This post is part of a month long spotlight on the poet Rita Dove, which we are concluding, fittingly, with poems about aging. They are both included in her collection On the Bus with Rosa Parks. Also don’t miss her new collection, published August, 2021, Playlist for the Apocalypse.
Against Self Pity
Against Self Pity It gets you nowhere but deeper into your own shit--pure misery a luxury one never learns to enjoy. There's always some meatier malaise, a misalliance ripe to burst: Soften the mouth to a smile and it stutters; laugh, and you drink spills onto the wake of repartee gone cold. Oh, you know all the right things to say to yourself: Seize the day, keep the faith, remember the children starving in India...the same stuff you say to your daughter whenever a poked-out lip betrays a less than noble constitution. (Not that you'd consider actually going to India--all thos diseases and fervent eyes.) But if it's not your collapsing line of credit, it's the scream you let rip when a centipede shrieks up the patio wall. And that daughter? She'll find a reason to laugh at you, her dear mother: Poor thing wouldn't harm a soul! she'll say, as if she knew of such things-- innocence, and a soul smart enough to know when to get out of the way.
Götterdämmerung A straw reed climbs the car antenna. Beyond the tinted glass, golden waves of grain. Golly! I can't help exclaiming, and he smirks-- my born-again naturalist son with his souped-up laptop, dear prodigy who insists on driving the two hours to the jet he insists I take. (No turboprops for this old lady.) On good days I feel a little meaty; on bad, a few degrees from rancid. (Damn knee: I used it this morning to retrieve a spilled colander; now every cell's blowing whistles.) At least it's still a body. He'd never believe it, son of mine, but I remember what it's like to walk the world with no help from strangers, not even a personal trainer to make you feel the burn. (Most of the time, it's flutter-heart and Her Royal Celestial Mustache. Most of the time I'm broth instead of honey in the bag.) So I wear cosmetics maliciously now. And I like my bracelets, even though they sound ridiculous, clinking as a skulk through the mall, store to store like some ancient iron-clawed griffin--but I've never stopped wanting to cross the equator, or touch an elk's horns, or sing Tosca or screw James Dean in a field of wheat. To hell with wisdom. They're all wrong: I'll never be through with my life.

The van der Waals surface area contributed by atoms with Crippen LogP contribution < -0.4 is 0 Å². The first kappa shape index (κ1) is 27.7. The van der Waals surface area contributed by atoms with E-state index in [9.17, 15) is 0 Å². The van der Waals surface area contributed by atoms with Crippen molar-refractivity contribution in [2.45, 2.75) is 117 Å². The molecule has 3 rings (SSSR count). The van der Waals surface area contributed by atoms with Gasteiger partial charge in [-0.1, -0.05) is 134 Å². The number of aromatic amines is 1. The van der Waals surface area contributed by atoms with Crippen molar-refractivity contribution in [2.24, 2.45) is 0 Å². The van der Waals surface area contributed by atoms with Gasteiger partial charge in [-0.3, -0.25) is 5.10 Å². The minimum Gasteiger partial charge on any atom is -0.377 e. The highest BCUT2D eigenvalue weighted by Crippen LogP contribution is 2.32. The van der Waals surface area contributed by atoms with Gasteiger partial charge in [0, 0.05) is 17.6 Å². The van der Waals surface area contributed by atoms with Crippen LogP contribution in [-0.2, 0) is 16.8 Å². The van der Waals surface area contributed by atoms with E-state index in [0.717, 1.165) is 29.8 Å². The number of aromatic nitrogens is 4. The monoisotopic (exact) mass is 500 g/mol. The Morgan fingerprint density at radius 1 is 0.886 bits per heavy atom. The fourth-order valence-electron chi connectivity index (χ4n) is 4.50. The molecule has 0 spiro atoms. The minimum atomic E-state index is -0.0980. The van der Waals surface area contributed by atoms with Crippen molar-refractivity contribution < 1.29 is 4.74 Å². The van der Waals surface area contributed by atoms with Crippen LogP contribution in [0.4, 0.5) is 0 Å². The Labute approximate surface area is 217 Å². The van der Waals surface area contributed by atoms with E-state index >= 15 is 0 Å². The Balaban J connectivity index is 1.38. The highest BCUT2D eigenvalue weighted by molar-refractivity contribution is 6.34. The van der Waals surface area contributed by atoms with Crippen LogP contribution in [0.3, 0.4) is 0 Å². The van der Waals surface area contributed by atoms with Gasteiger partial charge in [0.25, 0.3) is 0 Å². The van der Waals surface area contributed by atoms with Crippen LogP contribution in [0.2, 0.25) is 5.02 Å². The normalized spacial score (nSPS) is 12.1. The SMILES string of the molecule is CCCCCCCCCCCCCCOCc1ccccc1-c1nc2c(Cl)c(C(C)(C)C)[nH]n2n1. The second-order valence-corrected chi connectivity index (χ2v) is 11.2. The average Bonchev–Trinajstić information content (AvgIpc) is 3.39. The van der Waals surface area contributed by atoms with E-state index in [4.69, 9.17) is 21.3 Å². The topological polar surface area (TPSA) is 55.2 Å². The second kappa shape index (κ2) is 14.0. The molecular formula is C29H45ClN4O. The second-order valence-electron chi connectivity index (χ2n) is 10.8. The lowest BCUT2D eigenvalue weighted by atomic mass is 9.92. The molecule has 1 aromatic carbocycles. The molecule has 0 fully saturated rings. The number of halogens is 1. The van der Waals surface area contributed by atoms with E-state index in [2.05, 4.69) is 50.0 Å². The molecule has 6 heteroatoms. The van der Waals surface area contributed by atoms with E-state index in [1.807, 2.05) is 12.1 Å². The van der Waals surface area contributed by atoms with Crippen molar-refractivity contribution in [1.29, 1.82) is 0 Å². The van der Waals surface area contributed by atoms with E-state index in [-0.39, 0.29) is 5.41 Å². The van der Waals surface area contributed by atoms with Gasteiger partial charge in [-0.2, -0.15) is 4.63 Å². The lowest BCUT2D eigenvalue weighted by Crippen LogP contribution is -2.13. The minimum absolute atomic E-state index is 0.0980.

Response to the Poems about Aging
Note: Don’t read my response until you’ve thought about the poems for yourself. Poetry is meant to mean different things to different people. Here’s a great guide to reading poetry if you feel unsure of yourself.
This month, as a part of our celebration of poet Rita Dove, we are looking at the ways that the juxtaposition of poems affects their meaning. These two poems appear in the middle of the second to last section in Dove’s collection, On the Bus with Rosa Parks called “Revenant”.